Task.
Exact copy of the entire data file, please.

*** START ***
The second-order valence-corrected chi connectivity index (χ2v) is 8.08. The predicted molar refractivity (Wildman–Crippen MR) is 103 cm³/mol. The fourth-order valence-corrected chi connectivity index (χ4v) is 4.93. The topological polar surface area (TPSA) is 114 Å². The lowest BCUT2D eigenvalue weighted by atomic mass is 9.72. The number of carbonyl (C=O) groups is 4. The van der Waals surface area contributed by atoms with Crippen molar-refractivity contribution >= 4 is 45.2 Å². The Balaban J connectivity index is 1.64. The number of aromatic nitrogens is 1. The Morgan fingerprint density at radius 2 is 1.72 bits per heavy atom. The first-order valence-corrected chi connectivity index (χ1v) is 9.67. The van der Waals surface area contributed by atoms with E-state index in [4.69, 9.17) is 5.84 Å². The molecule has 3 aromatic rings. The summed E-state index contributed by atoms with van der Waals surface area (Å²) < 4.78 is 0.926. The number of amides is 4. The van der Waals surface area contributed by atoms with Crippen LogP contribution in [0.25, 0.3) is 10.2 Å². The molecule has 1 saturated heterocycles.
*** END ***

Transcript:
The second-order valence-corrected chi connectivity index (χ2v) is 8.08. The predicted molar refractivity (Wildman–Crippen MR) is 103 cm³/mol. The fourth-order valence-corrected chi connectivity index (χ4v) is 4.93. The topological polar surface area (TPSA) is 114 Å². The lowest BCUT2D eigenvalue weighted by atomic mass is 9.72. The number of carbonyl (C=O) groups is 4. The van der Waals surface area contributed by atoms with Crippen molar-refractivity contribution >= 4 is 45.2 Å². The Balaban J connectivity index is 1.64. The number of aromatic nitrogens is 1. The Morgan fingerprint density at radius 2 is 1.72 bits per heavy atom. The first-order valence-corrected chi connectivity index (χ1v) is 9.67. The van der Waals surface area contributed by atoms with E-state index in [4.69, 9.17) is 5.84 Å². The molecule has 3 aromatic rings. The summed E-state index contributed by atoms with van der Waals surface area (Å²) < 4.78 is 0.926. The number of amides is 4. The van der Waals surface area contributed by atoms with Crippen LogP contribution in [0.25, 0.3) is 10.2 Å². The molecule has 1 saturated heterocycles.